United States District Court, D. Colorado
ORDER DIRECTING SERVICE
William J. Martinez United States District Judge
matter is before the Court on Plaintiff Adscend Media
LLC's (Plaintiff, or "Adscend") Motion to
Extend Temporary Restraining Order and for Alternative
Service of Summons and Complaint (ECF No. 15 (the
"Motion")), along with Adscend's Memorandum in
Support (ECF No. 16), the supporting Declarations (ECF Nos.
16-1 & 16-2), and Adscend's previously-filed Status
Report as to Service, together with its supporting materials
(ECF Nos. 14, 14-1, 14-2), all of which pertain to effecting
service of process upon Defendants, including service of the
Court's previously-entered Temporary Restraining Order
("TRO") (ECF No. 12), which the Court has extended
by prior order (ECF No. 17).
SERVICE VIA E-MAIL AND/OR TEXT
requests that the Court permit it to effectuate service of
the Summons and the Complaint upon Defendant Klose (and,
through her, upon Defendant D.K.) by means of e-mail and by
sending Ms. Klose via text message a link to a website at
which the summons and complaint have been posted.
(See ECF No. 16 at 4.)
does not cite any federal rule, statute, or other authority
authorizing service of process by such means. To the
contrary, Rule 4(e) provides that "[u]nless federal law
provides otherwise, " individuals living in a judicial
district of the United States may be served a Summons by the
(1) following state law for serving a summons in an action
brought in courts of general jurisdiction in the state where
the district court is located or where service is made; or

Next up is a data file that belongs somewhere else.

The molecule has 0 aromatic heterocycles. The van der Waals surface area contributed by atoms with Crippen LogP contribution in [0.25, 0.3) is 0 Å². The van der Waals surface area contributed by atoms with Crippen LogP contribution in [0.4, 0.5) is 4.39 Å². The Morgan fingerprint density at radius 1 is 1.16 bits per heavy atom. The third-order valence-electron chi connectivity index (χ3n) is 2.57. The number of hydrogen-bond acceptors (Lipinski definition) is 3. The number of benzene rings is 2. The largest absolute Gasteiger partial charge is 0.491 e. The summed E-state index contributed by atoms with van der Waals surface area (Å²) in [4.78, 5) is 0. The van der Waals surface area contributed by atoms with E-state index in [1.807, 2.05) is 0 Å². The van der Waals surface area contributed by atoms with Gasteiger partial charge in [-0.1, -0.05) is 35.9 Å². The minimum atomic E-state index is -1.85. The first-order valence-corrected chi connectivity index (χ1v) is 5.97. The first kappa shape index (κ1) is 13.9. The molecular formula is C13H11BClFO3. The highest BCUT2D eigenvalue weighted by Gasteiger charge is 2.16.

(2) doing any of the following:
(A) delivering a copy of the summons and of the complaint to
the individual personally;
(B) leaving a copy of each at the individual's dwelling
or usual place of abode with someone of suitable age and
discretion who resides there; or
(C) delivering a copy of each to an agent authorized by
appointment or by law to receive service of process.
Fed. R. Civ. P. 4(e). This provision does not contemplate
"alternative service" or service via electronic
mans, as proposed by Adscend.
cites Liberty Media Holdings, LLC v. Sheng Gan, 2012
WL 122862, at *2 (D. Colo. Jan. 17, 2012) and United
States v. The Pub. Warehousing Co., 2017 WL 661580, at
*2 (N.D.Ga. Feb. 17, 2017). Both of these cases addressed
service on defendants in foreign countries, a situation
specifically addressed by Rule 4(f), but not relevant here.
See Blumedia Inc. v. Sordid Ones BV, 2011 WL 42296,
at *3 (D. Colo. Jan. 6, 2011) ("if the Court assumes
that Defendants are located within the United States,
Plaintiffs Motion [seeking service by e-mail] must be
does not specifically argue for allowing service
"following state law, " Fed.R.Civ.P. 4(e)(1), nor
invoke Colorado's provisions for "substituted
service, " as set out in Colorado Rule of Civil
Procedure 4(f). Moreover, such "substituted service,
" even when allowed, provides only for service "to
be mailed to the address(es) of the party."
C.R.C.P. 4(f)(2) (emphasis added). Here, the materials filed
with Adscend's motion indicate that Defendants have moved
away from their last known address and Adscend has not shown
that mailing the Summons to any other address would be
"reasonably calculated to give actual notice."
C.R.C.P. 4(f). Given these circumstances, and in light of the
mandatory service of the TRO provided by Federal Rule of
Civil Procedure 4.1(a) and addressed below, the Court does
not at this time authorize any "substituted
service" under C.R.C.P. 4(f), nor take up the question
of whether that rule can ever authorize service via e-mail.
since no provision of either Colorado or federal law provides
for the relief that Adscend requests, ...